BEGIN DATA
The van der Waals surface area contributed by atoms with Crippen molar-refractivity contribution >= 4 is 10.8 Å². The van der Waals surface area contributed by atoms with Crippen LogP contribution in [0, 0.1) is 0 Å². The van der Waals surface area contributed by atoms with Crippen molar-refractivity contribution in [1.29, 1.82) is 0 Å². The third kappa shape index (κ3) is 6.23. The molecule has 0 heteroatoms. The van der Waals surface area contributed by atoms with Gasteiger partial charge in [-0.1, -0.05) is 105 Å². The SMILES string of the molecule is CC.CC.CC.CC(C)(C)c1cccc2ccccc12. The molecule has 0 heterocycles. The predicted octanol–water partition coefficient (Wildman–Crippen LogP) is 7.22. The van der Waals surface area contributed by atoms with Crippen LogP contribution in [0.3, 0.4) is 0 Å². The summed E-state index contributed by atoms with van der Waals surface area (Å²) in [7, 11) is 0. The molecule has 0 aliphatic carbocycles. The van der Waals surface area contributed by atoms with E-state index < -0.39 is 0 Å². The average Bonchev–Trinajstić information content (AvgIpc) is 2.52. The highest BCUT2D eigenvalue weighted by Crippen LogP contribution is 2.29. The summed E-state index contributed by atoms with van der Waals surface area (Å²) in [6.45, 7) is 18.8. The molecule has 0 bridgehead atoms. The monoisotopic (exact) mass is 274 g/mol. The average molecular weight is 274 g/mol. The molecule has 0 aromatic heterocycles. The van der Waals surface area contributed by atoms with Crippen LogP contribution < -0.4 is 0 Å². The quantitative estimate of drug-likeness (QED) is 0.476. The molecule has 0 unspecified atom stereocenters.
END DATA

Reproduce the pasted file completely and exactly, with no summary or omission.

The van der Waals surface area contributed by atoms with Crippen molar-refractivity contribution >= 4 is 10.8 Å². The van der Waals surface area contributed by atoms with Crippen LogP contribution in [0, 0.1) is 0 Å². The van der Waals surface area contributed by atoms with Crippen molar-refractivity contribution in [1.29, 1.82) is 0 Å². The third kappa shape index (κ3) is 6.23. The molecule has 0 heteroatoms. The van der Waals surface area contributed by atoms with Gasteiger partial charge in [-0.1, -0.05) is 105 Å². The SMILES string of the molecule is CC.CC.CC.CC(C)(C)c1cccc2ccccc12. The molecule has 0 heterocycles. The predicted octanol–water partition coefficient (Wildman–Crippen LogP) is 7.22. The van der Waals surface area contributed by atoms with Crippen LogP contribution in [0.3, 0.4) is 0 Å². The summed E-state index contributed by atoms with van der Waals surface area (Å²) in [7, 11) is 0. The molecule has 0 aliphatic carbocycles. The van der Waals surface area contributed by atoms with E-state index < -0.39 is 0 Å². The average Bonchev–Trinajstić information content (AvgIpc) is 2.52. The highest BCUT2D eigenvalue weighted by Crippen LogP contribution is 2.29. The summed E-state index contributed by atoms with van der Waals surface area (Å²) in [6.45, 7) is 18.8. The molecule has 0 bridgehead atoms. The monoisotopic (exact) mass is 274 g/mol. The average molecular weight is 274 g/mol. The molecule has 0 aromatic heterocycles. The van der Waals surface area contributed by atoms with Crippen LogP contribution < -0.4 is 0 Å². The quantitative estimate of drug-likeness (QED) is 0.476. The molecule has 0 unspecified atom stereocenters.